How North Korea’s brainwashing plans are being foiled by Queen Elsa: Children are taught to hate the U.S. from kindergarten – but secretly they love pop music and Frozen
North Korean children are brainwashed through culture, thesis has claimed
PhD candidate Christopher Richardson has studied 70 North Korean books
He argued that the state monopolizes education and children’s culture
But he said some children listen to pop music and watch Frozen in secret
University of Sydney doctoral student Christopher Richardson said children are taught to hate the USA, Japan and South Korea and worship the leader as soon as they reach kindergarten.
The PhD candidate’s thesis explores how the state monopolizes education and children’s culture, even controlling the songs, films and games that they can listen to and enjoy.
But he also argued that the North Korea’s Workers’ Party’s influence may be waning as he said that many young children have started illegally watching Disney films – including Frozen.
‘From the moment children are born, the first words they are taught are words in worship of the Kim family,’ Mr Richardson said.
‘From the time they are in kindergarten they are taught to hate the United States, Japan, and South Korea, and they are taught to love the leaders.
‘Childhood is perceived as a time to create revolutionary consciousness, national cohesion, ideological purity and reverence for Kim Il Sung, Kim Jong Il, and Kim Jong Un.
‘The state knows that its future depends on the young, so they are trying to win over the hearts and minds of children.’
He has examined more than 70 North Korean children’s book and said it was ‘extraordinary’ that some of the leaders were credited as having written some of the fairy stories and fables.
Kim Jong-il, the current supreme leader’s father, is credited with writing ‘Boys Wipe Out Bandits,’ a story about the ‘redemptive power of ultra-violence’.
And Kim Il-sung, founder of the dynasty, is listed as the author of an anti-American fable called ‘The Butterfly and the Cock’.
‘In between trying to develop the world’s largest army and create a nuclear program, I think it’s extraordinary that the leaders have taken time out to oversee the writing of children’s books.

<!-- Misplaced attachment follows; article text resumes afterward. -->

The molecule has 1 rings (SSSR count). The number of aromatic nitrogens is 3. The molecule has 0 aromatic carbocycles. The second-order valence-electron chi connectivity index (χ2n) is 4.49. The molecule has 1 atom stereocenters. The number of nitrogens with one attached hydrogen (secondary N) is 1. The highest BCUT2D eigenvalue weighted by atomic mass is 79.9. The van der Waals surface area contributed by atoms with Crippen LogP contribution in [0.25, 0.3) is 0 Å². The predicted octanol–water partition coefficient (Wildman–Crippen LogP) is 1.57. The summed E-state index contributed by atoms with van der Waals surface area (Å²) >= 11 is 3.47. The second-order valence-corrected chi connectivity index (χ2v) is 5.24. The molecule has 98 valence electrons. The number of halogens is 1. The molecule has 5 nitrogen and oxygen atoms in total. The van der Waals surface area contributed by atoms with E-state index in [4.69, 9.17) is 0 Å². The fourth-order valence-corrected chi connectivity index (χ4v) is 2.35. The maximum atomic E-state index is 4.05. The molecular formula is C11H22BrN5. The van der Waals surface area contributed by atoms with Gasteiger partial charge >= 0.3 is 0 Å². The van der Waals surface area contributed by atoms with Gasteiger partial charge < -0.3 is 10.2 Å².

‘Of course a ghost writer is likely to have actually penned the books. But just image if David Cameron or Malcolm Turnbull were credited with writing children’s books.’
He said that in stark contrast to the West which has a cultural free market, the state controls book publishing in North Korea.
‘There is a very small number of state owners publishers and all authors are state appointed. The idea of a celebrity author writing a book is unheard of.’
The young are encouraged to join the North Korean Children’s Union – which is the country’s version of the Hitler Youth, according to Mr Richardson.
They are brainwashed with state ideology and taught that they should be prepared to risk their own life to save the supreme leader.
But despite the nation’s oppression of free speech and thought, Mr Richardson argued that aspects of the western world were becoming more prevalent in North Korea.
‘More and more children have started listening to pop music and watching Disney movies like Frozen. They are also tuning into South Korean soap operas.
‘It is all happening behind closed doors. The problem is that is it just so seductive and the state is not sure how to deal with it.
‘People are commenting on how in North Korean girl’s skirts are getting shorter and children are walking around with Mickey Mouse backpacks in the capital.’